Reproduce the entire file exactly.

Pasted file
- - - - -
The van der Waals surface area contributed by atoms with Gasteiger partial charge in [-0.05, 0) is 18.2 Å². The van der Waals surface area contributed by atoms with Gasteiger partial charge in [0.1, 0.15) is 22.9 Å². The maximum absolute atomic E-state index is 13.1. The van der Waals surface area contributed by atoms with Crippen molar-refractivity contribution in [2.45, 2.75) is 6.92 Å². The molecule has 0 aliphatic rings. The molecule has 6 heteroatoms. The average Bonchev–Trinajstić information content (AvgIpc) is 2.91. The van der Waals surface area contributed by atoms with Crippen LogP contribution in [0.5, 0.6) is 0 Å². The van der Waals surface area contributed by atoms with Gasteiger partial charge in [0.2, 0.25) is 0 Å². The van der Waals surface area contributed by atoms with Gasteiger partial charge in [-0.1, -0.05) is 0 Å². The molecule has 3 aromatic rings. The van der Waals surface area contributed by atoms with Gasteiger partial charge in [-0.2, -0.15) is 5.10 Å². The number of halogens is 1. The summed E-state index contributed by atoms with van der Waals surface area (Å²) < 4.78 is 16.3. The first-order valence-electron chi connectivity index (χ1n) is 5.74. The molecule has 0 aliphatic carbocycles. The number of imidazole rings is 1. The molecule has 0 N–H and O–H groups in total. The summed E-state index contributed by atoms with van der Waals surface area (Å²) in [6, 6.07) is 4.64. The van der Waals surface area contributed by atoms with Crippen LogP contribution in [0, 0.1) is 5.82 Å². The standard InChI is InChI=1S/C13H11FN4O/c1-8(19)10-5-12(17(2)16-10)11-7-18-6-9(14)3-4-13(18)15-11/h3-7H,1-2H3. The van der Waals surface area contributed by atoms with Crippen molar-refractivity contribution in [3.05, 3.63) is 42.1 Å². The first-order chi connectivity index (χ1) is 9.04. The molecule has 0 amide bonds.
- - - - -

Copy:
The van der Waals surface area contributed by atoms with Gasteiger partial charge in [-0.05, 0) is 18.2 Å². The van der Waals surface area contributed by atoms with Gasteiger partial charge in [0.1, 0.15) is 22.9 Å². The maximum absolute atomic E-state index is 13.1. The van der Waals surface area contributed by atoms with Crippen molar-refractivity contribution in [2.45, 2.75) is 6.92 Å². The molecule has 0 aliphatic rings. The molecule has 6 heteroatoms. The average Bonchev–Trinajstić information content (AvgIpc) is 2.91. The van der Waals surface area contributed by atoms with Crippen LogP contribution in [0.5, 0.6) is 0 Å². The van der Waals surface area contributed by atoms with Gasteiger partial charge in [0.2, 0.25) is 0 Å². The van der Waals surface area contributed by atoms with Gasteiger partial charge in [-0.1, -0.05) is 0 Å². The molecule has 3 aromatic rings. The van der Waals surface area contributed by atoms with Gasteiger partial charge in [-0.2, -0.15) is 5.10 Å². The number of halogens is 1. The summed E-state index contributed by atoms with van der Waals surface area (Å²) < 4.78 is 16.3. The first-order valence-electron chi connectivity index (χ1n) is 5.74. The molecule has 0 aliphatic carbocycles. The number of imidazole rings is 1. The molecule has 0 N–H and O–H groups in total. The summed E-state index contributed by atoms with van der Waals surface area (Å²) in [6, 6.07) is 4.64. The van der Waals surface area contributed by atoms with Crippen LogP contribution in [0, 0.1) is 5.82 Å². The standard InChI is InChI=1S/C13H11FN4O/c1-8(19)10-5-12(17(2)16-10)11-7-18-6-9(14)3-4-13(18)15-11/h3-7H,1-2H3. The van der Waals surface area contributed by atoms with Crippen molar-refractivity contribution in [3.05, 3.63) is 42.1 Å². The first-order chi connectivity index (χ1) is 9.04. The molecule has 0 amide bonds.